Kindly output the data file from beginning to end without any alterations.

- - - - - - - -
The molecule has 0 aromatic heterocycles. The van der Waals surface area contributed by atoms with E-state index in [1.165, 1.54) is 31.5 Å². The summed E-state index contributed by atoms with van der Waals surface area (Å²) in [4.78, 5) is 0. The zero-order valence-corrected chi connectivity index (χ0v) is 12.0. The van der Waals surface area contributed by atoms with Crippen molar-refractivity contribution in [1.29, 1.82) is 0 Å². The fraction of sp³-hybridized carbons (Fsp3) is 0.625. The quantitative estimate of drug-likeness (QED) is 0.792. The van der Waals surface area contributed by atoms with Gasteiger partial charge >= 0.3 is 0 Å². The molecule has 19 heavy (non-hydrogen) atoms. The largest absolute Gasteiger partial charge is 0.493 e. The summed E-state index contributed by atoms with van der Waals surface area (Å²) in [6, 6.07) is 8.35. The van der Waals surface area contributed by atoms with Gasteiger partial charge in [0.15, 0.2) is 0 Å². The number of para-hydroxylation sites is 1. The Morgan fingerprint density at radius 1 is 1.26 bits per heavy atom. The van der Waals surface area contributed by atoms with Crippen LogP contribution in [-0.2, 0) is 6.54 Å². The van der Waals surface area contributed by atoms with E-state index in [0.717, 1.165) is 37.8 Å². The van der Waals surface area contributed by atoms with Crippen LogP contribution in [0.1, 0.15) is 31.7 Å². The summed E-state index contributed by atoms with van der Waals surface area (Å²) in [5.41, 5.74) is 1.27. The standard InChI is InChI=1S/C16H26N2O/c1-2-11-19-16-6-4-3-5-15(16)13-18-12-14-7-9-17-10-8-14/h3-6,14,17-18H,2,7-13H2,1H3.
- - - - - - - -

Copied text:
The molecule has 0 aromatic heterocycles. The van der Waals surface area contributed by atoms with E-state index in [1.165, 1.54) is 31.5 Å². The summed E-state index contributed by atoms with van der Waals surface area (Å²) in [4.78, 5) is 0. The zero-order valence-corrected chi connectivity index (χ0v) is 12.0. The van der Waals surface area contributed by atoms with Crippen molar-refractivity contribution in [1.29, 1.82) is 0 Å². The fraction of sp³-hybridized carbons (Fsp3) is 0.625. The quantitative estimate of drug-likeness (QED) is 0.792. The van der Waals surface area contributed by atoms with Gasteiger partial charge >= 0.3 is 0 Å². The molecule has 19 heavy (non-hydrogen) atoms. The largest absolute Gasteiger partial charge is 0.493 e. The summed E-state index contributed by atoms with van der Waals surface area (Å²) in [6, 6.07) is 8.35. The van der Waals surface area contributed by atoms with Gasteiger partial charge in [0.15, 0.2) is 0 Å². The number of para-hydroxylation sites is 1. The Morgan fingerprint density at radius 1 is 1.26 bits per heavy atom. The van der Waals surface area contributed by atoms with Crippen LogP contribution in [-0.2, 0) is 6.54 Å². The van der Waals surface area contributed by atoms with E-state index in [0.717, 1.165) is 37.8 Å². The van der Waals surface area contributed by atoms with Crippen LogP contribution in [0.1, 0.15) is 31.7 Å². The summed E-state index contributed by atoms with van der Waals surface area (Å²) in [5.41, 5.74) is 1.27. The standard InChI is InChI=1S/C16H26N2O/c1-2-11-19-16-6-4-3-5-15(16)13-18-12-14-7-9-17-10-8-14/h3-6,14,17-18H,2,7-13H2,1H3.